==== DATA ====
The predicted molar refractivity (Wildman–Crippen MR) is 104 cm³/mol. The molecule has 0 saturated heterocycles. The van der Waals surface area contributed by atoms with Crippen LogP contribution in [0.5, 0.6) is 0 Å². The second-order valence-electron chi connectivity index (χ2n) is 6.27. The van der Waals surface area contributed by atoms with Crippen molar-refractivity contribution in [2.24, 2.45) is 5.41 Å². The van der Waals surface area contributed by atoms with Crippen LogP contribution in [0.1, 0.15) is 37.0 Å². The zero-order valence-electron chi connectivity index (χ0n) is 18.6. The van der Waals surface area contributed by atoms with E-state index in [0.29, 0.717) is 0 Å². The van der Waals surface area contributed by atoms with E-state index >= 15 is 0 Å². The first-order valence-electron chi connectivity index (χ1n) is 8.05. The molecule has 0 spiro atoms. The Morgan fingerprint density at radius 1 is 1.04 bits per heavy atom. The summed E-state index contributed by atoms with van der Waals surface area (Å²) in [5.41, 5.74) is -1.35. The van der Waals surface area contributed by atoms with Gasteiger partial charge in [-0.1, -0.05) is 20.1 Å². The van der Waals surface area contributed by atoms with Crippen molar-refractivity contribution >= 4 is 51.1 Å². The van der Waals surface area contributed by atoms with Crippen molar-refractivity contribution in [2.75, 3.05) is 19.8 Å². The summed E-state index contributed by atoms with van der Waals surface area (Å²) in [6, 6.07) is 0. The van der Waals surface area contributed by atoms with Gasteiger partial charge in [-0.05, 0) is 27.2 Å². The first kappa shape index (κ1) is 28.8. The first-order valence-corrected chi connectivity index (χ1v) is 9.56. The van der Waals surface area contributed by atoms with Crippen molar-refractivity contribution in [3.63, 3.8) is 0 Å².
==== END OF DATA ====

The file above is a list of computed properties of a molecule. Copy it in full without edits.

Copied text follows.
The predicted molar refractivity (Wildman–Crippen MR) is 104 cm³/mol. The molecule has 0 saturated heterocycles. The van der Waals surface area contributed by atoms with Crippen LogP contribution in [0.5, 0.6) is 0 Å². The second-order valence-electron chi connectivity index (χ2n) is 6.27. The van der Waals surface area contributed by atoms with Crippen molar-refractivity contribution in [2.24, 2.45) is 5.41 Å². The van der Waals surface area contributed by atoms with Crippen LogP contribution in [0.1, 0.15) is 37.0 Å². The zero-order valence-electron chi connectivity index (χ0n) is 18.6. The van der Waals surface area contributed by atoms with E-state index in [0.29, 0.717) is 0 Å². The van der Waals surface area contributed by atoms with E-state index >= 15 is 0 Å². The first-order valence-electron chi connectivity index (χ1n) is 8.05. The molecule has 0 spiro atoms. The Morgan fingerprint density at radius 1 is 1.04 bits per heavy atom. The summed E-state index contributed by atoms with van der Waals surface area (Å²) in [5.41, 5.74) is -1.35. The van der Waals surface area contributed by atoms with Gasteiger partial charge in [-0.1, -0.05) is 20.1 Å². The van der Waals surface area contributed by atoms with Crippen molar-refractivity contribution >= 4 is 51.1 Å². The van der Waals surface area contributed by atoms with Crippen molar-refractivity contribution in [2.75, 3.05) is 19.8 Å². The summed E-state index contributed by atoms with van der Waals surface area (Å²) in [6, 6.07) is 0. The van der Waals surface area contributed by atoms with Gasteiger partial charge in [-0.05, 0) is 27.2 Å². The first kappa shape index (κ1) is 28.8. The first-order valence-corrected chi connectivity index (χ1v) is 9.56. The van der Waals surface area contributed by atoms with Crippen molar-refractivity contribution in [3.63, 3.8) is 0 Å².